Infection Control, Patient Safety

How To Maintain Air Quality When Outside Air is Polluted

Posted by HEPACART on Dec 10, 2018 9:28:26 AM

Maintaining a clean environment is the most important distinguishing factor between a safe and a hazardous workplace. When working in hospitals where the risk for HAIs, or hospital acquired infections, is high, ensuring that things are properly disinfected is even more important for everyone’s health— worker and patient alike.

 

Surfaces and equipment aren’t the only things that need to be cleaned. Maintaining air quality is extremely important for infection control. But while this is paramount, it can be hard to keep up air quality when the outside air is polluted and makes its way into the building. The outside air is subject to government national air quality measures, but they aren’t always met. Knowing how to keep the air in your work environment clean despite the challenges is key in preventing the spread of HAIs.

 

Outside Air Pollution

 

Poor air quality leads to thousands of hospital trips a year in the United States, let alone the rest of the world, where that number rises exponentially. There are government health standards for pollution, but not all places in the United States are up to code. The particles that circulate in polluted outside air get into the lungs of people breathing and can make them have respiratory issues. Beyond respiratory issues, some of the particles in the air carry disease and infection, and can lead to heart disease, stroke, or lung cancer.

 

Outside pollution is a huge public health issue. Making sure that the air inside of a hospital or long-term care facility—particularly if that air is inside of a hospital where people are already at a higher risk of getting an infection— is clean can be a trial. But it is necessary to ensure the safety of those around the construction site.

 

Inside the Hospital

 

Because patients in the hospital already have preoccupied immune systems, they are especially at risk for HAIs. Guidelines state that in rooms or other spaces that have immunocompromised patients, there need to be 15 air changes per hour. If the facility doesn’t have immunocompromised patients, then the air needs 12 air changes per hour. Other rooms with specialized purposes, such as operating and delivery rooms, need up to 25 air changes per hour.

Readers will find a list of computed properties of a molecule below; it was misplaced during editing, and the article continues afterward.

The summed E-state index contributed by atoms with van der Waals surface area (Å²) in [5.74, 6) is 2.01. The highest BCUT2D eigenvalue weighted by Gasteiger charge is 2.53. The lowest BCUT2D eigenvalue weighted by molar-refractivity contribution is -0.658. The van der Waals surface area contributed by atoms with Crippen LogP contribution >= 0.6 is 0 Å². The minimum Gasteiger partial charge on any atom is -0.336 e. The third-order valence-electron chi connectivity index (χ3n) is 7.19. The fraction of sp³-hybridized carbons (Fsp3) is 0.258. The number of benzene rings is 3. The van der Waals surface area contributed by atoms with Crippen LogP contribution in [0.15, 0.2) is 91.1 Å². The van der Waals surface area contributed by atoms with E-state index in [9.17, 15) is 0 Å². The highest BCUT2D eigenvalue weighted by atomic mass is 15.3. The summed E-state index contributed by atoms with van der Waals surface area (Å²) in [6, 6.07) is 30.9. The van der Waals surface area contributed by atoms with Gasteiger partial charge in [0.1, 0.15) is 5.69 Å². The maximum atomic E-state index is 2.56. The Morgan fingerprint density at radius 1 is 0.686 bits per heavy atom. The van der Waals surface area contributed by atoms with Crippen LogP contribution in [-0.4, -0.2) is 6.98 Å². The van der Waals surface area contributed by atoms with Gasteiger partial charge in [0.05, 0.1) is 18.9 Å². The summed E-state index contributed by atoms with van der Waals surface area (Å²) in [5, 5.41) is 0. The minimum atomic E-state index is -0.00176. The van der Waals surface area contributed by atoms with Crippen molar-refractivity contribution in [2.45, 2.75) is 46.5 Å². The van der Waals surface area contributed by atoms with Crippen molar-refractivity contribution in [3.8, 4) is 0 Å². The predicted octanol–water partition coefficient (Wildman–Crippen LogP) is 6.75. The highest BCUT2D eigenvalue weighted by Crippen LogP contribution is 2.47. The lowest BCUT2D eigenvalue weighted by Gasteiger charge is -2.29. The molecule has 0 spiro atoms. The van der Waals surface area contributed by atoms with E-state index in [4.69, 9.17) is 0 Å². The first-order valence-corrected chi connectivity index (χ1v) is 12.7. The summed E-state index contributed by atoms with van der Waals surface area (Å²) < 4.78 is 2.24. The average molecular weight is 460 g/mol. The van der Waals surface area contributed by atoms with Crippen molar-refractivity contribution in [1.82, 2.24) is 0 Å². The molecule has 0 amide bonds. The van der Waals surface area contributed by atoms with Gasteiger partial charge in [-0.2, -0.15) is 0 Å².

The risks mean that hospitals are attentive to what the requirements are, and can already know what preventative measures need to be prepared, such as dust containment units for projects with ceiling access, and AnteRooms for keeping dust and particles in a particular location in the healthcare facility. Making sure that you have the equipment for these projects is essential, as these are the best ways to prevent HAIs.

 

It is important to note that you will never be able to impact the outdoor air quality. If you are working in a hospital that is located in an area that you know, or find out from research, has a higher level of pollution, you need to find ways to help protect the patients inside during a project. The air from outside can enter the building and harm the patients inside the hospital. Maintaining air quality is of primary importance.

 

Preventative Measures

 

The best way to ensure that the indoor air quality is properly filtered and able to combat any outside air that might enter the hospital is with a negative air machine. A negative air machine is able to create a pressure difference, forcing the air in an isolated area to circulate. When the air circulates through a HEPA filter, the particles that could cause HAIs if they came into contact with patients are filtered out, so clean air continues to circulate.

 

Some negative air machines allow you to pump air directly out of the hospital, but in areas with a high level of outdoor pollution, this could lead to more problems as people around the hospital are already at an elevated risk for lung infection. Getting a HEPA filter, and making sure that it is changed as needed, will help you protect the patients inside the hospital with compromised immune systems from getting additional infections.

 

In hospital construction, you are always battling against the spread of HAIs. One of the main ways that these infectious particles travel is through the air, and in areas with polluted air outside the hospital, the risk is even greater. To protect patients— and workers— from the dangers of viruses, bacteria, and polluted dust in the air, a negative air machine is the best bet way to protect against hazardous conditions and maintain air quality.

 

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